- The Securities and Exchange Commission (SEC) responded that it “has disclosed that there is no policy conflict between the capital market apex regulator and the Central Bank of Nigeria (CBN) over the ban placed on Cryptocurrency transactions in the banking industry.”
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- SEC also stated, “As regards our recent policy pronouncement, it is important to clarify that the CBN circular of February 5, 2021, did not place any new restrictions on cryptocurrencies, given that all banks in the country had earlier been forbidden, through CBN’s circular dated January 12, 2017, not to use, hold, trade and/or transact in cryptocurrencies,”
- SEC Defines “Digital Assets” as “a digital token that represents assets such as a debt or equity claim on the issuer”.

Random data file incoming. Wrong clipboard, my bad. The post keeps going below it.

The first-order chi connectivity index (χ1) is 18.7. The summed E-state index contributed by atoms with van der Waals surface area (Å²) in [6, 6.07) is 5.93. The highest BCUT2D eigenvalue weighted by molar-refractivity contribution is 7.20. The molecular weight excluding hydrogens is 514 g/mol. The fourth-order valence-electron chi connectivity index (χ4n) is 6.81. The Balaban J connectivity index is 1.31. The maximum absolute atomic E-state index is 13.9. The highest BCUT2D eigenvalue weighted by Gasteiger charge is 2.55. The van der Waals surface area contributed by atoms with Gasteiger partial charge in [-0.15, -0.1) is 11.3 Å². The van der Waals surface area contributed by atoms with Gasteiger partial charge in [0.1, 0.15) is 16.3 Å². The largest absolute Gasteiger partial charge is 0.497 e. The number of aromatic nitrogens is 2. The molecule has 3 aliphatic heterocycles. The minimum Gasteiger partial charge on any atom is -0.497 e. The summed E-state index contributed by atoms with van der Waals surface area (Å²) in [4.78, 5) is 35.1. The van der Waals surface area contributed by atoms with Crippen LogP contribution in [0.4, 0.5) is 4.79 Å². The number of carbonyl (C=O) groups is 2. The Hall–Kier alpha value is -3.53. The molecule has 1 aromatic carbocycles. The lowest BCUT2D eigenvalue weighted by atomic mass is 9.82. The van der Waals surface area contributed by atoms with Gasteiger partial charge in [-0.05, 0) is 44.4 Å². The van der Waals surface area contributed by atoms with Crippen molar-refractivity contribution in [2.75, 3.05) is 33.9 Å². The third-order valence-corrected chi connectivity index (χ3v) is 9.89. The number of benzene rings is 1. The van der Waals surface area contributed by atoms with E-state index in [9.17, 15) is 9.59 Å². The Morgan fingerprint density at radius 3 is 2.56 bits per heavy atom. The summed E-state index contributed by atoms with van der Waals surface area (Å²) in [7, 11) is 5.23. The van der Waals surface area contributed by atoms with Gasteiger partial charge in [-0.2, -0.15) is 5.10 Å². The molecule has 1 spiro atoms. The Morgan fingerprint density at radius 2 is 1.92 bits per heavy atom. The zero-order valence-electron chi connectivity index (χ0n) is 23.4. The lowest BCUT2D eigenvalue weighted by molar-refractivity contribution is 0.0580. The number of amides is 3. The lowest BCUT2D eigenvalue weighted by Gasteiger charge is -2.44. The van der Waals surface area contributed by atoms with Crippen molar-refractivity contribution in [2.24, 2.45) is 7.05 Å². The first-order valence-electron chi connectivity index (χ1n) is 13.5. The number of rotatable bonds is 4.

- SEC also defines Securities Token Offering – Securities Token Offering (STO)” means any offering and sale of digital tokens that are considered securities.
- SEC defined the Digital Assets Offering (DAO) Platform as an electronic platform controlled by a DAO operator that hosts a DAO.
- While a Digital Asset Custodian is defined as a business that provides safekeeping, storage, holding, or maintenance of virtual/digital assets for the account of another person.
Key Highlights of the regulation
On Filing the initial application
- All promoters, entities, or businesses proposing to conduct initial digital asset offerings within Nigeria or targeting Nigerians, are expected to submit the assessment form and the draft white paper.